Currently, the ATLAS/CBLAS/CLAPACK interface is built in to NMatrix, which makes NMatrix trickier to compile and link than it needs to be. Plus, there are use-cases of NMatrix that should not require ATLAS at all. It'd be good to see the ATLAS functionality — including ATLAS functions which NMatrix re-implements for rational numbers — abstracted into a separate gem (nmatrix-atlas). In addition, NMatrix should have the ability to leverage other libraries that might be installed, such as eigen3, or maybe even boost (nmatrix-eigen3, nmatrix-boost, and perhaps nmatrix-gsl). NMatrix should be able to switch seamlessly between them. One important design question to think about when applying: How does NMatrix choose which library to use if all three implement a given function? For example, if eigen3 and atlas both have matrix multiplication, which one should be used?

A related project is the writing of eigen3 and boost interfaces for NMatrix, though these are lower priority than adapting NMatrix to ATLAS. Another option is the Intel Math Kernel Library. Work in these areas would likely depend upon the F2RB project discussed further down the page, or perhaps FFI.

Native and Rational Functionality

As mentioned, NMatrix depends upon other libraries for many of its math functions. It makes sense to implement a lot of this functionality within NMatrix, if it can be done relatively efficiently. In particular, we would like to improve support for rational numbers in NMatrix, as well as standard Ruby objects (NMatrix can store things as integers, floating points, rationals, and Ruby objects, but how it treats those things is undefined in several cases).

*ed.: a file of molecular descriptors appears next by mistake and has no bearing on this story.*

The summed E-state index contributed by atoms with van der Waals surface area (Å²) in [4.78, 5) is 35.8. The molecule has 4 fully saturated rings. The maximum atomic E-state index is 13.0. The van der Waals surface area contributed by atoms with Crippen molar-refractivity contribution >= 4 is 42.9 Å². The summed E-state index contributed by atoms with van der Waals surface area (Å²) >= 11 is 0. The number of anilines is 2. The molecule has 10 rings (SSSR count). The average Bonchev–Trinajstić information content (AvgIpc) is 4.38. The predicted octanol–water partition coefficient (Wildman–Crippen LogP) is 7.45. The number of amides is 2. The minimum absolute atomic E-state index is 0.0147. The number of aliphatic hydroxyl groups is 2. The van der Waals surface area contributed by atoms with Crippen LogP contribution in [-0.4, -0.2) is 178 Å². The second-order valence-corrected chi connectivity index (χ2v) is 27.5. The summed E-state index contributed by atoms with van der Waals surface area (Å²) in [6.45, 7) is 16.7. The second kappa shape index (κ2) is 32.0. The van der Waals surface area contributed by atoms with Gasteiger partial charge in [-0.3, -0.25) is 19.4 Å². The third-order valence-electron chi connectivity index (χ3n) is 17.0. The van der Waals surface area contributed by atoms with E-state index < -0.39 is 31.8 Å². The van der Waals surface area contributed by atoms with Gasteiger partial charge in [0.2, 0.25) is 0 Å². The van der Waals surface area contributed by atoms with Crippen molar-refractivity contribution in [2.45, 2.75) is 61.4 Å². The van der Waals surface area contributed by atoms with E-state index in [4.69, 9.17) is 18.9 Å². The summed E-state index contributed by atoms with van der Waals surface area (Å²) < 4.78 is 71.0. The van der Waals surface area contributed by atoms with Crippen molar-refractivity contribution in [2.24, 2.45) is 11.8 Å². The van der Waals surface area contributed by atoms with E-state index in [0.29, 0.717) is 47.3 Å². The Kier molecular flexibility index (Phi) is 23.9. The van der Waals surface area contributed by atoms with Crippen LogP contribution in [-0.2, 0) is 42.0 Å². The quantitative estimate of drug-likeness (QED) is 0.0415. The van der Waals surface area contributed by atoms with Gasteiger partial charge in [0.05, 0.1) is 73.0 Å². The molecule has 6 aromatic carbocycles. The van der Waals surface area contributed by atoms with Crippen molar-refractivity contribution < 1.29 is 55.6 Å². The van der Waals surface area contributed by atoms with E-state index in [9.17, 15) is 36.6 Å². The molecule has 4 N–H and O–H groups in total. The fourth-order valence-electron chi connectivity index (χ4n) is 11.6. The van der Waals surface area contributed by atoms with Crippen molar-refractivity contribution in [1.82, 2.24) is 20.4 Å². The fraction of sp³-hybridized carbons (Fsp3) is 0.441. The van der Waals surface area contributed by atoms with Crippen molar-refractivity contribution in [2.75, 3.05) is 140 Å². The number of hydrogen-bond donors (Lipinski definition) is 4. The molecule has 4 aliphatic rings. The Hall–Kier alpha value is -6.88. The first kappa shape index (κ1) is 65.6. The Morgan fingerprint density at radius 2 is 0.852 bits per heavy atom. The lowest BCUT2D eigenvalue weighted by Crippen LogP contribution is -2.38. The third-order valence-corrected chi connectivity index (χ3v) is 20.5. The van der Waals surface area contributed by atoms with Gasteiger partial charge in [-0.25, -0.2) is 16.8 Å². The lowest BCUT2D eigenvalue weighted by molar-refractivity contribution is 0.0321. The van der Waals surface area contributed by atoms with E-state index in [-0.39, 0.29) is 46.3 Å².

A key subtask involves improving NMatrix's rational types. It doesn't make sense for us to have rational32 or rational64 types; rational128 is going to be the only one with sufficient accuracy for most purposes, and even that may not be enough for — say — astrodynamics. But some research needs to be done on how to manage overflow in this type. How does Ruby handle rational numbers with large numerators or denominators? How do other libraries handle such numbers? While eliminating rational32 and rational64, can we add a new, more graceful rational type?

It is also conceivable that an exceptionally bright student could envision a project which extended beyond rational to semi-symbolic computations. For example, many matrix calculations involve fractions like PI/2 or 3*sqrt(2)/2. Neither of these are rational at all! But they're so common that it should be easy to represent them. We call this semi-symbolic because there are no actual variables in the expressions — only real factors. How would computations occur on these matrices? This is a very difficult project, but would likely result in some serious credibility for an ambitious student.

Basic Matrix Math Functionality

Specifically, powers and square roots, matrix decomposition/factorization, calculation of norms, tensor products, principal component analysis (PCA), and many others. These functions are all enormously important, and would substantially improve the usability of NMatrix. Successful implementation would likely lead to co-authorship on a peer-reviewed article, and at the very least would look outstanding on a curriculum vitae.